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Thomas F. Dillingham
- Published on Amazon.com
Hikmet's Life's Good, Brother is a poet's novel. That is, along with being a novel by a writer who is renowned as a great poet--according to many, the "Father" of modern Turkish poetry--it is also a novel that uses, effectively, many tactics associated with his narrative poetry. Readers familiar with Hikmet's magnificent "epic novel in verse," Human Landscapes from My Country, will experience moments that remind them of Hikmet's use of the kinds of striking juxtapositions, based on sharp, tight observations of human character and behavior as well as physical objects and environments, that let him create multilayered and complex scenes that illuminate rather than obscure or complicate the social and political conditions he is concerned to portray in the lives of his characters. To say that it is a poet's novel is not to say that it is lyrical in any conventional sense; rather, it features the rhetorical and imagistic gestures of the poet in the service of a narrative that reveals the human struggles, the brutality and heroism, that went with the revolutionary efforts of people in many areas of the world during the 20th century, focusing especially on the transformations of Turkey as a nation.
The novel is, we are told by its translator, substantially autobiographical, and may be said to have only two underlying characters -- Hikmet, himself, and the "nation" of Turkey as a collective self -- but those two are divided into several voices with different names and situations. This allows Hikmet to focus variously on aspects of the revolutionary history of Turkey that he experienced. As a committed Marxist, he was persecuted, arrested, censored, finally exiled during his lifetime, but he never lost (as is obvious from his writings) his deep love for Turkey and his fellow Turks--even those who were his political enemies and persecutors.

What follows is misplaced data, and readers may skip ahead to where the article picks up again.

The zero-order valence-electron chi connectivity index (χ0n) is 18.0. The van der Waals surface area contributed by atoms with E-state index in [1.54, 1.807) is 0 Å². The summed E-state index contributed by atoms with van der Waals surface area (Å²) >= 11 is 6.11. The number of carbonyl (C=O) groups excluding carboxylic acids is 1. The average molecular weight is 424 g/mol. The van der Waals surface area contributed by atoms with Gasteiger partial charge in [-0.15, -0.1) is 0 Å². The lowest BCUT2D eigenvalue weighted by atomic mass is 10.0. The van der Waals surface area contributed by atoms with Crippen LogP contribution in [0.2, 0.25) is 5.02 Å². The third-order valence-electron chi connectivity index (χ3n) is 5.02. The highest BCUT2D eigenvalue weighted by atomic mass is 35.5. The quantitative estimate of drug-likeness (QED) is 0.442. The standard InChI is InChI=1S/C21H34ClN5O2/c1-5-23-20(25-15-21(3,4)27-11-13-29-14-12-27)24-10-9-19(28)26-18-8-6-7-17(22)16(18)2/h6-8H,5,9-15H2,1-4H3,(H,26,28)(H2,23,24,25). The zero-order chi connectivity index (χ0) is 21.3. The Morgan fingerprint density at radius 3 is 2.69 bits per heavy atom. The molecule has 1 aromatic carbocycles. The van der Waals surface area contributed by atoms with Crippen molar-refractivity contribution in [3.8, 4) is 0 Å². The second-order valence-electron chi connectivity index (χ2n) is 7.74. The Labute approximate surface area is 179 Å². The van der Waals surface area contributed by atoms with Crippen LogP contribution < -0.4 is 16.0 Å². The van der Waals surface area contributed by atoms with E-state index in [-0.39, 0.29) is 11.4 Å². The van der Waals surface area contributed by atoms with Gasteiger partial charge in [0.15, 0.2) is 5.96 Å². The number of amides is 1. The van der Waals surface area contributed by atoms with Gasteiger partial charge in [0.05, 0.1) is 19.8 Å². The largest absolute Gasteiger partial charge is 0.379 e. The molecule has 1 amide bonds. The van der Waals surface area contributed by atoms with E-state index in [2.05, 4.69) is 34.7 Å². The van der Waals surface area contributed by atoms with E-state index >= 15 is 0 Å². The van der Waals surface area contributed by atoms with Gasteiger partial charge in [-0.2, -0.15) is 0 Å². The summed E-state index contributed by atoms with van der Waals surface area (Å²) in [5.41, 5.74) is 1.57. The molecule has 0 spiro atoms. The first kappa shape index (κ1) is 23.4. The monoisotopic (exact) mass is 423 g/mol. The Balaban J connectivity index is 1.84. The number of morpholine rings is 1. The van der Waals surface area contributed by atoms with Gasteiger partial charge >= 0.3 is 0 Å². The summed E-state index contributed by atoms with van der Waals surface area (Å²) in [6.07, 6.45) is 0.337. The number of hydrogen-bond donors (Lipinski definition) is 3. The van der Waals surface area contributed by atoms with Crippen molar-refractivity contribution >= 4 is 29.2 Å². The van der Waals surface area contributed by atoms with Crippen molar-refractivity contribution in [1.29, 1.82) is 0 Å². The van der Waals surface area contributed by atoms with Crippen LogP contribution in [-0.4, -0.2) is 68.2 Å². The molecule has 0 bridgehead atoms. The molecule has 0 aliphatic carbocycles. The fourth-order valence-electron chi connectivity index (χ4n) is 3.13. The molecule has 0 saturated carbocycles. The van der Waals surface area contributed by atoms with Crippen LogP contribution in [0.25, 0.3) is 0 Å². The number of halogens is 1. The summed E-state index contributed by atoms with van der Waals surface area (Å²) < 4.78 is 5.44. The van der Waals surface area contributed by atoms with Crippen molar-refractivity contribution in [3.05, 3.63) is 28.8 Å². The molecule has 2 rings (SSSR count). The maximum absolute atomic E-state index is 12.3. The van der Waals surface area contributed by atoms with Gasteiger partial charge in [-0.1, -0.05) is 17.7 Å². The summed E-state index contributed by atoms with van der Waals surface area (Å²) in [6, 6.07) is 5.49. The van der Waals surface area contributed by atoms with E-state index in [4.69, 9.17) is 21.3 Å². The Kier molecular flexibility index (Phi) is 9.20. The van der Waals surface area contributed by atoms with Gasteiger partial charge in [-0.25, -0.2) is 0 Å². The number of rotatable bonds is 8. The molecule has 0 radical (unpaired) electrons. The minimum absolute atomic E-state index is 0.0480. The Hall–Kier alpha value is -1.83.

The narrative of Life's Good, Brother shifts both places and times; one of the main characters, Ahmet,
is a journalist and activist who goes into hiding at the beginning of the novel, hoping to establish a clandestine press where he can print and distribute news about political change in Turkey; the authorities are determined to prevent any such publications, so he hides in a remote rural area, but his situation is complicated by his being bitten by a stray dog that is very likely rabid; isolated and forced to stay in hiding, Ahmet and his friend, Ismail, find that the incubation period for rabies is 40 days, and so they begin to count, watching Ahmet closely for any signs of the symptoms of the onset of rabies. During this time, Ahmet triggers memories of time spent in Moscow as a student during the 1920s, witnessing the early stages of the development of the Russian soviet era, encountering students from other areas of the world (China, France), and falling in love with a revolutionary woman, Anushka. Scenes in Russia are interspersed with his hiding and waiting for the symptoms to appear; he has told his friend, Ismail, that if he does develop rabies, Ismail must shoot him and bury him secretly. He keeps track of the waiting period by drawing a line in chalk on the door of their hideout, and the chapter divisions are identified by the line numbers as the two watch and wait.
Ismail is the second most prominent character and his story picks up later in the 1920s, when he is arrested for illegal political activities (including his involvement with Ahmet and the printing press), and he realizes that Ahmet was right to believe that almost no one could be trusted in the turmoil of political conflict that set natural allies against each other when they needed to protect themselves from the authorities; everyone mistrusts everyone else, even close friends and lovers. Ismail is tortured horrifically in prison, scenes that are particularly painful reading and run parallel, in a sense, to the growing tension as each day passes in the wait for Ahmet's body to declare whether he does or does not have rabies. In the meantime, the political activities, the negotiations, the schemes and the failures of the revolutionaries go on.
This novel is uncommon in its structure and narrative, powerful in its portrayal of committed revolutionaries, moving in the exploration of the interplay of public and private commitments and emotions. It is a work I recommend highly.